Why Icon not Painting?
Initially it was difficult to comprehend fully why God the Father both requested and emphasized that an icon be made of His Divine Heart Encompassing All Hearts (Apostolate of the Divine Heart, 2011), rather than a religious painting. Specifically, a diptych icon that would be both faithful to the theophanic corporeal vision (Augustine of Hippo, 401-415; Aumann, 1989; Burtchaell, 2003; Tanquerey, 1947/2001) He had provided, together with the consecration prayer and titles He had dictated (Apostolate of the Divine Heart, 2011); and written out in the Russian-Byzantine style of iconography.
Especially since (1) icons have traditionally been a central veneration feature in the Eastern Church (both Orthodox and Catholic/Eastern Rites), rather than in the Western Church (Roman Catholic/Latin Rite), where religious paintings predominate as sacred art. (2) The request was made of two practicing Roman Catholics born, bred, raised, and living in the Western world. And (3) depicting the ‘figure’ of God the Father is generally frowned upon, if not outrightly proscripted, in the Eastern Church – particularly in the Orthodox Church (Bingham, 1995; Ouspensky, 1992) – subsequent to the conclusions of the Orthodox synods, especially the Great Council of Moscow (1666-1667) and the Council of Constantinople held in 1780. Such prohibitions had arisen from the understanding that as the Father both was and remained pure spirit, that is He did not become incarnate like His Son, He could not possibly be depicted because He cannot be circumscribed (Bingham, 1995; John of Damascus, 8th century/1980, Ouspensky, 1992).
However, another message from God the Father (unpublished communication, 9/15/2011) has made clear His reason for requesting that an icon be made of His Divine Heart, and not simply a painting. A reason that, upon critical examination, will be shown to be fully supported by the empirical evidence to date, in terms of Scripture, Tradition, and the theology of the universal Church.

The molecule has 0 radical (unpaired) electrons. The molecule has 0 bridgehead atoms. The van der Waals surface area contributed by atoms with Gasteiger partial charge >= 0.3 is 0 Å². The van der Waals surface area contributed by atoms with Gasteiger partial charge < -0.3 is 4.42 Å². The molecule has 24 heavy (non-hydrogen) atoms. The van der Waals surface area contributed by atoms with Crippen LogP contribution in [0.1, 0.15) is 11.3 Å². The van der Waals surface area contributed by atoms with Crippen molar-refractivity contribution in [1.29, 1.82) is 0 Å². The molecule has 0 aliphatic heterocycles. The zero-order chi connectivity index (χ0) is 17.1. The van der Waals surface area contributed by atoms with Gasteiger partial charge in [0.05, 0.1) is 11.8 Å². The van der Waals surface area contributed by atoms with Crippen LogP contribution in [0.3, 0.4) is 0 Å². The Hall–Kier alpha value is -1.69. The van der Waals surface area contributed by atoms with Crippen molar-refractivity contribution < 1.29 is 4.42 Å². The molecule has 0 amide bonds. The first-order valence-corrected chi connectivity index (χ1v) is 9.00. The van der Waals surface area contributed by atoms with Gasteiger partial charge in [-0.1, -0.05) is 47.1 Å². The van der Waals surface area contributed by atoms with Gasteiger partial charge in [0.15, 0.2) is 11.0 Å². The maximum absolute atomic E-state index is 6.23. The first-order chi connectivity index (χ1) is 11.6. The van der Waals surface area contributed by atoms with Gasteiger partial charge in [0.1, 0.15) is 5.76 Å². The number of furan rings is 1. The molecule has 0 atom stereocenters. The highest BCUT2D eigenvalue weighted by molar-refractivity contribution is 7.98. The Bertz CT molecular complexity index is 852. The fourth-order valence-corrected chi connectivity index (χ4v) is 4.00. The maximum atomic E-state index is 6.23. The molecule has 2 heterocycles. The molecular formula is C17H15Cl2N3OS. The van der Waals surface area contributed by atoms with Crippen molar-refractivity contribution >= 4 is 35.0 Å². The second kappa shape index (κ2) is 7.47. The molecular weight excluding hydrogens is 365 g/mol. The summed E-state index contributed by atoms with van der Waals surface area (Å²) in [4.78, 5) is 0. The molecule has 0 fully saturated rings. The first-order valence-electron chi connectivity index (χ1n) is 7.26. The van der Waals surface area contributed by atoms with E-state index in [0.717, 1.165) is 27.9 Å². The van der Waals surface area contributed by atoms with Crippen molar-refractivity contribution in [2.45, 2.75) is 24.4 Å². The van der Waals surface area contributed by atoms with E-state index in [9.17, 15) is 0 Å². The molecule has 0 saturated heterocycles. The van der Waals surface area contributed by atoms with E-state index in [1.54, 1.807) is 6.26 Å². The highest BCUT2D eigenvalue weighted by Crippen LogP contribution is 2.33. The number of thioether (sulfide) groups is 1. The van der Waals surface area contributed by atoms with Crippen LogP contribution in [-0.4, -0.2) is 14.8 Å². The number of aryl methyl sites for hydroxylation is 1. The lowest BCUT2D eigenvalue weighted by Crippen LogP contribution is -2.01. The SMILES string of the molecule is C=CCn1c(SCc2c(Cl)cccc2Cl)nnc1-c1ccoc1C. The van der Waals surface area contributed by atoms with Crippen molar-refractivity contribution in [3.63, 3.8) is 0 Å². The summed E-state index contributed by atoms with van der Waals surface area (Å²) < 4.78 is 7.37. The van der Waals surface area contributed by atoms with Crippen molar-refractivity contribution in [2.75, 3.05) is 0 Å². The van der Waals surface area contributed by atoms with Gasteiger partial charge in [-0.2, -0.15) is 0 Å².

- Apostolate of the Divine Heart. (2011). Devotion to the Divine Heart of God the Father. MA: Author.
- Augustine of Hippo. (401-415). Corporeal vision. De genesi ad litteram, 12.
- Aumann, J. (1989). Corporeal vision. In Spiritual theology. Manila: University of Santo Tomas.
- Bingham, S. (1995). The image of God the Father in Orthodox theology and iconography and other studies. CA: Oakwood Publications.
- Burtchaell, J. T. (2003). Theophany. New Catholic Encyclopedia (2nd ed.), 13:929.
- The Great Council of Moscow. (1666-1667). The Tome of the Great Council of Moscow (L. Puhalo, trans.). Canadian Orthodox Missionary Journal.
- John of Damascus. (8th century/1980). On the divine images (D. Anderson, trans.). NY: St Vladimir’s Seminary Press.
- Ouspensky, L. (1992). Theology of the icon (rev. trans.). NY: St Vladimir’s Seminary Press.
- Tanquerey, A. (1947/2001). Corporeal vision. In The spiritual life: A treatise on ascetical and mystical theology (2nd ed.). NC: Tan Books.